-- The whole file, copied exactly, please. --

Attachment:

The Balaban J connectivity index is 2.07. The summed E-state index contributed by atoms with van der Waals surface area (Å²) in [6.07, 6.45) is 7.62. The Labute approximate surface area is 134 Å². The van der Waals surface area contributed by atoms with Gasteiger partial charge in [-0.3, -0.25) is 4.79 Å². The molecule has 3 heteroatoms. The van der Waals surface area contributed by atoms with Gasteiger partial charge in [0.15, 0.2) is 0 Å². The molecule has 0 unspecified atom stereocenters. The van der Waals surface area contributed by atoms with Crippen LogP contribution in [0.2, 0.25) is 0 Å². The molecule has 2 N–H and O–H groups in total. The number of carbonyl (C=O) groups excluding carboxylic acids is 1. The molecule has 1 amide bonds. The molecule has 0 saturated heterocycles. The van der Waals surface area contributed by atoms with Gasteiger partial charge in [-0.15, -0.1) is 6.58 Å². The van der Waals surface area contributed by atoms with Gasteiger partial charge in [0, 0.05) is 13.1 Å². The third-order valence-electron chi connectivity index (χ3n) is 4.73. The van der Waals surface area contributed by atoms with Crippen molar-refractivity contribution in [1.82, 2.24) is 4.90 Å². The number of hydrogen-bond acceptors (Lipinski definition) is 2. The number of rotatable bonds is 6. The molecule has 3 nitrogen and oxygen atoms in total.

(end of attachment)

The Balaban J connectivity index is 2.07. The summed E-state index contributed by atoms with van der Waals surface area (Å²) in [6.07, 6.45) is 7.62. The Labute approximate surface area is 134 Å². The van der Waals surface area contributed by atoms with Gasteiger partial charge in [-0.3, -0.25) is 4.79 Å². The molecule has 3 heteroatoms. The van der Waals surface area contributed by atoms with Gasteiger partial charge in [0.15, 0.2) is 0 Å². The molecule has 0 unspecified atom stereocenters. The van der Waals surface area contributed by atoms with Crippen LogP contribution in [0.2, 0.25) is 0 Å². The molecule has 2 N–H and O–H groups in total. The number of carbonyl (C=O) groups excluding carboxylic acids is 1. The molecule has 1 amide bonds. The molecule has 0 saturated heterocycles. The van der Waals surface area contributed by atoms with Gasteiger partial charge in [-0.15, -0.1) is 6.58 Å². The van der Waals surface area contributed by atoms with Gasteiger partial charge in [0, 0.05) is 13.1 Å². The third-order valence-electron chi connectivity index (χ3n) is 4.73. The van der Waals surface area contributed by atoms with Crippen molar-refractivity contribution in [1.82, 2.24) is 4.90 Å². The number of hydrogen-bond acceptors (Lipinski definition) is 2. The number of rotatable bonds is 6. The molecule has 3 nitrogen and oxygen atoms in total.